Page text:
Recent developments on the northern front are not encouraging. Last week, Syria shot an SA-5 anti-aircraft missile at an Israeli Air Force plane on a routine reconnaissance flight over Lebanon. The air force responded by bombing the anti-aircraft battery’s radar. Then, on Saturday, rockets were fired from Syria at the Golan Heights.
When added to the fact that Syria and Iran have been trading threats with Israel, these incidents might indicate an attempt by the Syrian government and its allies to dictate new rules of the game to Israel in the north.
Since the Syrian civil war began in 2011, Israel has been the one who generally dictated the rules to Damascus and Hezbollah. It set red lines – preventing the smuggling of sophisticated arms to Lebanon and responding to all fire at Israel from Syrian territory – and generally enforced them.
The Syrian government usually absorbed these blows, pretending the spit was rain. Either it completely ignored Israeli attacks on arms convoys in its territory, or it made do with uttering empty threats. Hezbollah, in contrast, managed to set its own red lines by responding to an attack on an arms convoy that had already entered Lebanon (in 2014) and to assassinations of Hezbollah officials which it attributed to Israel.
But, the circumstances have changed over the past few months. Syria’s Assad regime has recovered some of its self-confidence thanks to its military victories against the Syrian rebels, achieved with massive help from Russia, Iran and Hezbollah.
Moreover, Iran wants to enjoy the fruits of these victories, however limited they are, by acquiring economic assets in Syria and increasing its military presence there. Currently, that presence consists mainly of the Iranian Revolutionary guards and Shi’ite militias.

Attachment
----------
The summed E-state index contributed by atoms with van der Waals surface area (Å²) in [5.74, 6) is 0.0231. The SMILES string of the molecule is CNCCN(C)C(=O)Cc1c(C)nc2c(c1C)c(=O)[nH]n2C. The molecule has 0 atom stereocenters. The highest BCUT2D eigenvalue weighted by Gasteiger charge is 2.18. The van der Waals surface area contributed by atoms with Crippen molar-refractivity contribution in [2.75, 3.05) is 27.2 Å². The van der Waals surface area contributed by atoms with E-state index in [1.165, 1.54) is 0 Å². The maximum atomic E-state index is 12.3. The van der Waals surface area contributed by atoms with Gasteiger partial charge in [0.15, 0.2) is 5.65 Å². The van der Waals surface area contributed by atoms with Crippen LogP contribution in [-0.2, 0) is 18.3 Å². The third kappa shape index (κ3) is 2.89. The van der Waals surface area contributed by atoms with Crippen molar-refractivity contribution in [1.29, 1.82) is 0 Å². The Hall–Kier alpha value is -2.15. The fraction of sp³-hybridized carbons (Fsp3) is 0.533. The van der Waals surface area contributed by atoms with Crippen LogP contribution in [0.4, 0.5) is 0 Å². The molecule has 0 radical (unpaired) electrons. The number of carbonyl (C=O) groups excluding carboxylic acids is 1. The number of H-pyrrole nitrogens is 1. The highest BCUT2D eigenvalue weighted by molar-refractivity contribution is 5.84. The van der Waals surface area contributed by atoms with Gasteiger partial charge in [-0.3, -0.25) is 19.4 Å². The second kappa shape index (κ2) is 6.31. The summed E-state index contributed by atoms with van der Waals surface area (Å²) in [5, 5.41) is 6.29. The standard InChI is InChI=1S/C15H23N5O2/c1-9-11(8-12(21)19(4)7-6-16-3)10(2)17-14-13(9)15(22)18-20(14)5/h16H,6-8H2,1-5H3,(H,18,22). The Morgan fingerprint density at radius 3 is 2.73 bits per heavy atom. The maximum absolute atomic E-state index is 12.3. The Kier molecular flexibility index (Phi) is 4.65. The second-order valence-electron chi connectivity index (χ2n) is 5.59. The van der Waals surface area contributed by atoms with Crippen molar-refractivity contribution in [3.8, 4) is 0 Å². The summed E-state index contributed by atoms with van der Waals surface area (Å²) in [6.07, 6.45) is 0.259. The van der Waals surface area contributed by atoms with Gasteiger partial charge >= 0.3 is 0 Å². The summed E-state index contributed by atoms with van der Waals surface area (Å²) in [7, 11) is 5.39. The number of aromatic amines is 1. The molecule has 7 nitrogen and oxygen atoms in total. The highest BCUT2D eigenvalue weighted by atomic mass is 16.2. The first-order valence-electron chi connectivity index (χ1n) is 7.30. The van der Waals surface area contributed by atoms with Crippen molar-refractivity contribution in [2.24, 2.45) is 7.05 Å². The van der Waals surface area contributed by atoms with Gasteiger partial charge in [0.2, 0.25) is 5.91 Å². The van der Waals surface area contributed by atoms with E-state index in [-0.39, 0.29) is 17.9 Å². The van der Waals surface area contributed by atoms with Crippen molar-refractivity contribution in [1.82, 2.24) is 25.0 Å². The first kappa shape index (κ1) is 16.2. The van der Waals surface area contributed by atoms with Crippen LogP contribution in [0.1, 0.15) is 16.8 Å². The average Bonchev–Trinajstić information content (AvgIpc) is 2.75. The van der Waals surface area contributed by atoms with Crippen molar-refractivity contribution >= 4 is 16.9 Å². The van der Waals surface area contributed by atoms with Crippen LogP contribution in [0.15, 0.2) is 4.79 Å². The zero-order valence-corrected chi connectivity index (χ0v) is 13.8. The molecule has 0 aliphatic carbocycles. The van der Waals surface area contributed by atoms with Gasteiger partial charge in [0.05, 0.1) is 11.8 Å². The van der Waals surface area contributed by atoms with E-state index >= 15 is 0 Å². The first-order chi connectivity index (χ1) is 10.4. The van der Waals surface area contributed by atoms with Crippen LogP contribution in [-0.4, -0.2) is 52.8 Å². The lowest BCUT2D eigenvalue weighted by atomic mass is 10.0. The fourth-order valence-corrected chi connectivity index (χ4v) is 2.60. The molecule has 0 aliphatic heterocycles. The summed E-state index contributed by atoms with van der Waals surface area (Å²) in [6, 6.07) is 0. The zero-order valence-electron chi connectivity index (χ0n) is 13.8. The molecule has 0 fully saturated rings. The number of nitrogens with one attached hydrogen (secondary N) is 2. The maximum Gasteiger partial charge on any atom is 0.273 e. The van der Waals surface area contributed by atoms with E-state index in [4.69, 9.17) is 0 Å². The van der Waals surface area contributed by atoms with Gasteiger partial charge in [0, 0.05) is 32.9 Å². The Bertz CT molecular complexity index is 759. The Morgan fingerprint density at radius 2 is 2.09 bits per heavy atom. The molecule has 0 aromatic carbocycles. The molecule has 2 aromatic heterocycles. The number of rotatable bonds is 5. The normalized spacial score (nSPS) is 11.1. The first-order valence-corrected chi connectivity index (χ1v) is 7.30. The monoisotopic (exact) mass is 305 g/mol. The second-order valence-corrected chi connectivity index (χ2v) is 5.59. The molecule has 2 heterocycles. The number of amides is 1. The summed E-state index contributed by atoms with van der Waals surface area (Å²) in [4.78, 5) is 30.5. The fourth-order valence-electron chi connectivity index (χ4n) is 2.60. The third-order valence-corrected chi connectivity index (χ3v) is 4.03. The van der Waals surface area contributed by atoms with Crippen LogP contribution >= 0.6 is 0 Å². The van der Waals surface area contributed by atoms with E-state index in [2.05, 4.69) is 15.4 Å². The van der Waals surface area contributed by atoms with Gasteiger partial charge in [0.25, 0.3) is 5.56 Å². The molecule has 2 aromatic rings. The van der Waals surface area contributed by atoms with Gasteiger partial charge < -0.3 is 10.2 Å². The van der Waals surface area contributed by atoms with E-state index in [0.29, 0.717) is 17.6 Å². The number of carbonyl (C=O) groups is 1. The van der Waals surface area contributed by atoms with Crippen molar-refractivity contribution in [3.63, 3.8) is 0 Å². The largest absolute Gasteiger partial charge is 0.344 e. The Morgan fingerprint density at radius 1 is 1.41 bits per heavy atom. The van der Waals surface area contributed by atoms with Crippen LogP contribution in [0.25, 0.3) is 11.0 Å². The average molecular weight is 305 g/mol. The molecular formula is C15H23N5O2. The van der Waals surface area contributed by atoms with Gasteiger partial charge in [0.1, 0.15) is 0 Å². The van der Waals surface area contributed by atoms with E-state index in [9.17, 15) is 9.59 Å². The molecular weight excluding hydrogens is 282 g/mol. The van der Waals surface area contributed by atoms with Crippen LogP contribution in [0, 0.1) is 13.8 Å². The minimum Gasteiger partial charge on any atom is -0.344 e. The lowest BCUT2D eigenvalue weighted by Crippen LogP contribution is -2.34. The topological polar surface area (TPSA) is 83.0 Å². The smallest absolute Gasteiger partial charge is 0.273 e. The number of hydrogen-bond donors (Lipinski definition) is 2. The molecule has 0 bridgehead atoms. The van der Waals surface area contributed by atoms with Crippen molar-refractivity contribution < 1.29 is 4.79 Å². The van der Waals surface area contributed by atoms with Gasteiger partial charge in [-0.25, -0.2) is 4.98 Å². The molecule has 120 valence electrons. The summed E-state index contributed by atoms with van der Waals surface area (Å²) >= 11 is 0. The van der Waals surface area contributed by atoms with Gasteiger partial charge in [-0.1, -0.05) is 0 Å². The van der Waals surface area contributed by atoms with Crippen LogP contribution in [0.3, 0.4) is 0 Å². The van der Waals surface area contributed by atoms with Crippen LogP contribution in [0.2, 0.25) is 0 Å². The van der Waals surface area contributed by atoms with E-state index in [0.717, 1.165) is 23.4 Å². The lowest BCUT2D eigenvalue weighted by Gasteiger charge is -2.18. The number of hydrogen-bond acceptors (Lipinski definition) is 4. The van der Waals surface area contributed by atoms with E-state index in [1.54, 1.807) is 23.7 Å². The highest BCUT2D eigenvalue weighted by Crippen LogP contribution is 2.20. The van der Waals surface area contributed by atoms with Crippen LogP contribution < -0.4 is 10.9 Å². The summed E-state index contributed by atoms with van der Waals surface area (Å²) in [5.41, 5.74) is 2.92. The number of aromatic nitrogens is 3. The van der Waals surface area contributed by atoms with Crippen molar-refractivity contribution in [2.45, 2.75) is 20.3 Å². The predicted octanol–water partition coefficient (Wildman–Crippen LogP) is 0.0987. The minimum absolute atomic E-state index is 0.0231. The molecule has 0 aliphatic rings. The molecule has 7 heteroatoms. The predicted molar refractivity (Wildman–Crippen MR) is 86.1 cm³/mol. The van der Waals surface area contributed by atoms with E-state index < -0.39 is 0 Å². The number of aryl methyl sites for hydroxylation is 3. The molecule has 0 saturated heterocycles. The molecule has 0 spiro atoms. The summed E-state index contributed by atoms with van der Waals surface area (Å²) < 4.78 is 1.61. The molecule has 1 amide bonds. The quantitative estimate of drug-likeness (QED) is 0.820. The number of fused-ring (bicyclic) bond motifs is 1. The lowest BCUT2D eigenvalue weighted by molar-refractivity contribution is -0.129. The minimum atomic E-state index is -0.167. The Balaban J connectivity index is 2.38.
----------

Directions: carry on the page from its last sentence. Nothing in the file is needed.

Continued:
Additionally, in early September, a precision missile factory in Syria was bombed, allegedly by Israel. That was a major blow to the regime, and Syrian President Bashar Assad threatened to respond.
Last week’s anti-aircraft fire can be seen both as Syrian retaliation and as an attempt to deter Israel by warning that its planes will no longer enjoy the broad freedom of action they have exploited in recent years. Then, a few days later, came the rocket attack in the Golan.
Though fighting between the regime and rebel forces has recently resumed in that area, the rockets were fired very early in the morning, at a time when no real fighting was occurring. If this was “stray fire,” as the Israel Defense Forces termed earlier cases in which Syrian rockets and mortars landed in Israel, it was of a highly unusual nature.
Thus, it’s reasonable to think this was a Syrian or Iranian trial balloon, which was meant to deter Israel. After all, it occurred just two days after Iran’s chief of staff visited Damascus, and during this visit, both countries threated to respond to any Israeli military move.
Nor has Israel kept mum. The prime minister and defense minister have both warned of the growing presence of Iranian forces and Shi’ite militias in southern Syria and threatened action against them.
Maj. Gen. (res.) Amiram Levine wrote in an op-ed in Yedioth Ahronoth on Sunday that Israel’s harsh language is unnecessary and is liable to lead the country into a military conflict it presumably doesn’t want. Levine’s criticism isn’t wholly apolitical; he campaigned unsuccessfully to become the Labor Party’s chairman earlier this year. Nevertheless, there’s a lot of sense in what he says.
Until now, Prime Minister Benjamin Netanyahu has managed the Syrian front cautiously and wisely, upholding Israeli interests while keeping the situation from deteriorating into war. But the new circumstances raise the stakes of every Israeli move and require extra caution.
While Netanyahu has emphasized the flaws and the dangers of the world’s 2015 nuclear deal with Iran, senior defense officials are more focused on developments in Syria. They are especially worried about Iran’s growing proximity to the border in the Golan Heights.
Defense Minister Avigdor Lieberman has demanded an increase in the defense budget in response to Iran’s moves in Syria and the possibility that the nuclear deal will collapse. For the same reason, he wants to accelerate the IDF’s timetable for arms acquisitions.
This is a well thought out position that has some logic to it. But, it could also be interpreted in Tehran as indicating that Israel has plans for an offensive operation sometime in the future.
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